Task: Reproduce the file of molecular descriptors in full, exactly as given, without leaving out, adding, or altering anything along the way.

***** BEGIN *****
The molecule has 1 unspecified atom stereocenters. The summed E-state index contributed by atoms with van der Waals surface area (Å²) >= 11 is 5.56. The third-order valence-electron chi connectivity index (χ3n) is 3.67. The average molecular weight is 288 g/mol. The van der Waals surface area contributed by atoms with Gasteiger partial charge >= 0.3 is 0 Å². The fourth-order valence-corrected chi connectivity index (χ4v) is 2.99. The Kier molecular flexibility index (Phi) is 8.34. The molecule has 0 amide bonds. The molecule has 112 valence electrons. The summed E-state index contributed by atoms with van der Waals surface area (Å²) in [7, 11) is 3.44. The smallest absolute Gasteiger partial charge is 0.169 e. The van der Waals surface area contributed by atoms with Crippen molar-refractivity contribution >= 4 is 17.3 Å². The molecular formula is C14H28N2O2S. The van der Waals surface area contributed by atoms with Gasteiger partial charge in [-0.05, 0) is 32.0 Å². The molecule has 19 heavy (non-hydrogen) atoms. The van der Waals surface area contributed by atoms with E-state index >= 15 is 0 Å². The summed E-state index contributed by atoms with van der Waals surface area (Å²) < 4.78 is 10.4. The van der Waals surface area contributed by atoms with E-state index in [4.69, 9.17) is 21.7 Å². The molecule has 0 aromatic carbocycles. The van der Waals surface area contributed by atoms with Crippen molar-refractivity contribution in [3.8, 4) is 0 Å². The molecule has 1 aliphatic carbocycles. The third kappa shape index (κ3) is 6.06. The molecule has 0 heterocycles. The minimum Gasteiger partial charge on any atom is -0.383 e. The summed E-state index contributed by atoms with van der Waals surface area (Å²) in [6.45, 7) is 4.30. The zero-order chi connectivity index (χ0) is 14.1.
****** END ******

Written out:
The molecule has 1 unspecified atom stereocenters. The summed E-state index contributed by atoms with van der Waals surface area (Å²) >= 11 is 5.56. The third-order valence-electron chi connectivity index (χ3n) is 3.67. The average molecular weight is 288 g/mol. The van der Waals surface area contributed by atoms with Gasteiger partial charge >= 0.3 is 0 Å². The fourth-order valence-corrected chi connectivity index (χ4v) is 2.99. The Kier molecular flexibility index (Phi) is 8.34. The molecule has 0 amide bonds. The molecule has 112 valence electrons. The summed E-state index contributed by atoms with van der Waals surface area (Å²) in [7, 11) is 3.44. The smallest absolute Gasteiger partial charge is 0.169 e. The van der Waals surface area contributed by atoms with Crippen molar-refractivity contribution >= 4 is 17.3 Å². The molecular formula is C14H28N2O2S. The van der Waals surface area contributed by atoms with Gasteiger partial charge in [-0.05, 0) is 32.0 Å². The molecule has 19 heavy (non-hydrogen) atoms. The van der Waals surface area contributed by atoms with E-state index >= 15 is 0 Å². The summed E-state index contributed by atoms with van der Waals surface area (Å²) < 4.78 is 10.4. The van der Waals surface area contributed by atoms with E-state index in [4.69, 9.17) is 21.7 Å². The molecule has 0 aromatic carbocycles. The van der Waals surface area contributed by atoms with Crippen molar-refractivity contribution in [3.8, 4) is 0 Å². The molecule has 1 aliphatic carbocycles. The third kappa shape index (κ3) is 6.06. The molecule has 0 heterocycles. The minimum Gasteiger partial charge on any atom is -0.383 e. The summed E-state index contributed by atoms with van der Waals surface area (Å²) in [6.45, 7) is 4.30. The zero-order chi connectivity index (χ0) is 14.1.